Manganese

December 27, 2011 by  
Filed under Elements

Keywords: superoxide dismutase (SOD)

Functions

  • Component of the antioxidant enzyme superoxide dismutase
  • Involved in calcium metabolism
  • Involved in many enzymes in energy metabolism
  • Involved in the building and degrading of proteins and nucleic acids
  • Involved in urea production
  • Required for connective tissue and bone function
  • Required for dopamine production
  • Required for fatty acid synthesis
  • Required for melanin production

Good food sources

  • Leafy vegetables
  • Nuts (especially pecans)
  • Pulses
  • Tea
  • Whole grains

Deficiency symptoms

  • Bone fragility
  • Dermatitis
  • Disturbed carbohydrate metabolism
  • Heavy menstrual periods
  • Hypocholesterolaemia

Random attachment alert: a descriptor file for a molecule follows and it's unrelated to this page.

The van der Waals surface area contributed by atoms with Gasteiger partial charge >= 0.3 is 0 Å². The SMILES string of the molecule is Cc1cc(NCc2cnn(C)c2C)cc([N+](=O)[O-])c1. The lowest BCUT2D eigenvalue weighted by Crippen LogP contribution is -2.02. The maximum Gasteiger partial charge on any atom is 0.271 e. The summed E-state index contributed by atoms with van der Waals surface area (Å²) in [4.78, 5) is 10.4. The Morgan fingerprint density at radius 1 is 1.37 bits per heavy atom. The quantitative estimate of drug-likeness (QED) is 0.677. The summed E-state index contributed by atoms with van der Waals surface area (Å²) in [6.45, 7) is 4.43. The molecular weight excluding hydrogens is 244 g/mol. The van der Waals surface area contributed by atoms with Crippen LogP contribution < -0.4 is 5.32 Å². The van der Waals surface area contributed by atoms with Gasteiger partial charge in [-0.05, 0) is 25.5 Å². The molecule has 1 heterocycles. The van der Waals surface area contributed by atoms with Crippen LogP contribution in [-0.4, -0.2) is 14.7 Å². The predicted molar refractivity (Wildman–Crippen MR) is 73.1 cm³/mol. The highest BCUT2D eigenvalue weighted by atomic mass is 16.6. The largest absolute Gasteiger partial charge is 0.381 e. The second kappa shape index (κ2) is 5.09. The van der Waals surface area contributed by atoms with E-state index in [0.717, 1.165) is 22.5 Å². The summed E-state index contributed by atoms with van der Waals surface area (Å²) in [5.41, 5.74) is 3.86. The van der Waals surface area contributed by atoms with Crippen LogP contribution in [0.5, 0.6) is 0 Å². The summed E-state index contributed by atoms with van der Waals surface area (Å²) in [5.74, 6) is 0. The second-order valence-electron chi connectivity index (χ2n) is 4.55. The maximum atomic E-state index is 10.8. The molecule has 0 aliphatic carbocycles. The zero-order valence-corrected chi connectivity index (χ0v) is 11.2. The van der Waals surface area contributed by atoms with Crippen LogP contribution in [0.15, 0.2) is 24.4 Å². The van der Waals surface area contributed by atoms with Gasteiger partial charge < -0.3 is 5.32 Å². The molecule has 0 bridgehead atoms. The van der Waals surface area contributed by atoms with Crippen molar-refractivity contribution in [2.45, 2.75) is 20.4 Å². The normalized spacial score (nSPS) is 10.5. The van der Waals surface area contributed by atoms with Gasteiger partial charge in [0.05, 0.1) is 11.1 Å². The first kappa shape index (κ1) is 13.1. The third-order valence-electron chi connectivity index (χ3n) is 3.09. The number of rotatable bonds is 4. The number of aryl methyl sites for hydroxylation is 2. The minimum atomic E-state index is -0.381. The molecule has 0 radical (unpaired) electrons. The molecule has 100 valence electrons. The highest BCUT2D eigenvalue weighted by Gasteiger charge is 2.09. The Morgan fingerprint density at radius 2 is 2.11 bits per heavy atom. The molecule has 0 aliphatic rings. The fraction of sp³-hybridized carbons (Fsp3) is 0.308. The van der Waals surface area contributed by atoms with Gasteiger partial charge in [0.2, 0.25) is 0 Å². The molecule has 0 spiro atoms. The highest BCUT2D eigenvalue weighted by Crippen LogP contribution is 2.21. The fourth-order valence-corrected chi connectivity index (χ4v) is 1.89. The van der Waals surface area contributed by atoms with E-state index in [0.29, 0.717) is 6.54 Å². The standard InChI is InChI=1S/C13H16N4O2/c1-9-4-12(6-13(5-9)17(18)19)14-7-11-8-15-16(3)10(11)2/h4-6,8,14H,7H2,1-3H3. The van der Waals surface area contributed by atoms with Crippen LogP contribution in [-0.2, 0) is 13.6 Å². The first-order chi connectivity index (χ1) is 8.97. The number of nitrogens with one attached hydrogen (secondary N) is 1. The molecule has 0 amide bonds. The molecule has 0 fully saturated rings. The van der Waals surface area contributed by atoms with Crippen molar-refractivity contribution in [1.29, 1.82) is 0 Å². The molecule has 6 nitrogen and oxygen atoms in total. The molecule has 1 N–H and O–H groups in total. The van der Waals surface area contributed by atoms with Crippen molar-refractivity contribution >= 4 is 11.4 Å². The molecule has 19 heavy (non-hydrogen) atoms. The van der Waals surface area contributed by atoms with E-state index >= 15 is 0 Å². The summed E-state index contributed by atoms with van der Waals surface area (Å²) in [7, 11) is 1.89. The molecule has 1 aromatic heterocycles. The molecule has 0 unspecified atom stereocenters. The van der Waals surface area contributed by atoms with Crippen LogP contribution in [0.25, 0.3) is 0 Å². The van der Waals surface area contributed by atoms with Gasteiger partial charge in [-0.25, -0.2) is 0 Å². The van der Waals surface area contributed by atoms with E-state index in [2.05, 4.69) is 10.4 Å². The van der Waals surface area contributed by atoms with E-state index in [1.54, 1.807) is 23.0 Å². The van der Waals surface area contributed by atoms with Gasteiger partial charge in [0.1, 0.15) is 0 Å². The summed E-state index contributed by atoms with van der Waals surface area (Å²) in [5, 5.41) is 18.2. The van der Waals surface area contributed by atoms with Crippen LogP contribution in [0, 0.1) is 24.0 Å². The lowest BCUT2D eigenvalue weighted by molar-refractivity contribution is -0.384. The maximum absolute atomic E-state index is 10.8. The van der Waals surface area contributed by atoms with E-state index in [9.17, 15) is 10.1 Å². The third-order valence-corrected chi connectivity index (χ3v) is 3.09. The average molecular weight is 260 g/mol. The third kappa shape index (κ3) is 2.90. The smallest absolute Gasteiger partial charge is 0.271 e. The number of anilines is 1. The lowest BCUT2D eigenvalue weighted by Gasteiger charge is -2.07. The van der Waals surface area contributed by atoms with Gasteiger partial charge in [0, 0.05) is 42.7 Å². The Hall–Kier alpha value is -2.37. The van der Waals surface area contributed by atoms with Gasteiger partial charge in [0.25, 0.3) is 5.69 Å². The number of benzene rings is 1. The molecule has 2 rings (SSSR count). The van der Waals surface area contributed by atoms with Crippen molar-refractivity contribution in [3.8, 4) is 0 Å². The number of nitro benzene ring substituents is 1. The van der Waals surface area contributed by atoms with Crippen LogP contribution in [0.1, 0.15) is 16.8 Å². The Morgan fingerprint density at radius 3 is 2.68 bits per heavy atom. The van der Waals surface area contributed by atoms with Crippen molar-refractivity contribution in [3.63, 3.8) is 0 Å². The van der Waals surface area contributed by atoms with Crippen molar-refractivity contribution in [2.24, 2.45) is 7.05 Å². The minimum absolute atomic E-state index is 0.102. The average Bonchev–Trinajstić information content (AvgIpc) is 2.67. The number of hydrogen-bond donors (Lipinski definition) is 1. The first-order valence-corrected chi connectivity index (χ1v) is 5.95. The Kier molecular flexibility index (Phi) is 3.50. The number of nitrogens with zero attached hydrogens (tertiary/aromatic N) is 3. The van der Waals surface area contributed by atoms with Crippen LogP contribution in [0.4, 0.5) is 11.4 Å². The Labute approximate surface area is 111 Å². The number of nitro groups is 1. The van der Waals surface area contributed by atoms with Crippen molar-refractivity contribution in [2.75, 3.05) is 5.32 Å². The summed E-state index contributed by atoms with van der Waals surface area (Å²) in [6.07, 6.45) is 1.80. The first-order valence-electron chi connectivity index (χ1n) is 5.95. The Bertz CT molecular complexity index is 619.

• Impaired blood sugar control
  • Joint and spinal cartilage degeneration
  • Lower seizure threshold in epileptics
  • Possible impairment of sex hormones
  • Some types of schizophrenia

Preventing deficiency

Milling removes manganese from whole grains. Diets high in refined flour, sugar and milk can easily be manganese deficient, especially for non tea-drinkers. In the UK the major source of manganese is from tea.

A daily intake of manganese-rich foods is important as manganese is readily excreted. Its intestinal absorption is hindered by calcium, phosphate, iron and phytate (found in bran). Some spices (ginger, black pepper, cloves, bay leaves) are rich in manganese, although the amounts involved are too small to provide a significant intake.

Information compiled by Linda Lazarides
Naturopathic Nutritionist, Author, Educator

Linda Lazarides is Course Director of the School of Modern Naturopathy and author of eight books on health, nutrition and naturopathy.

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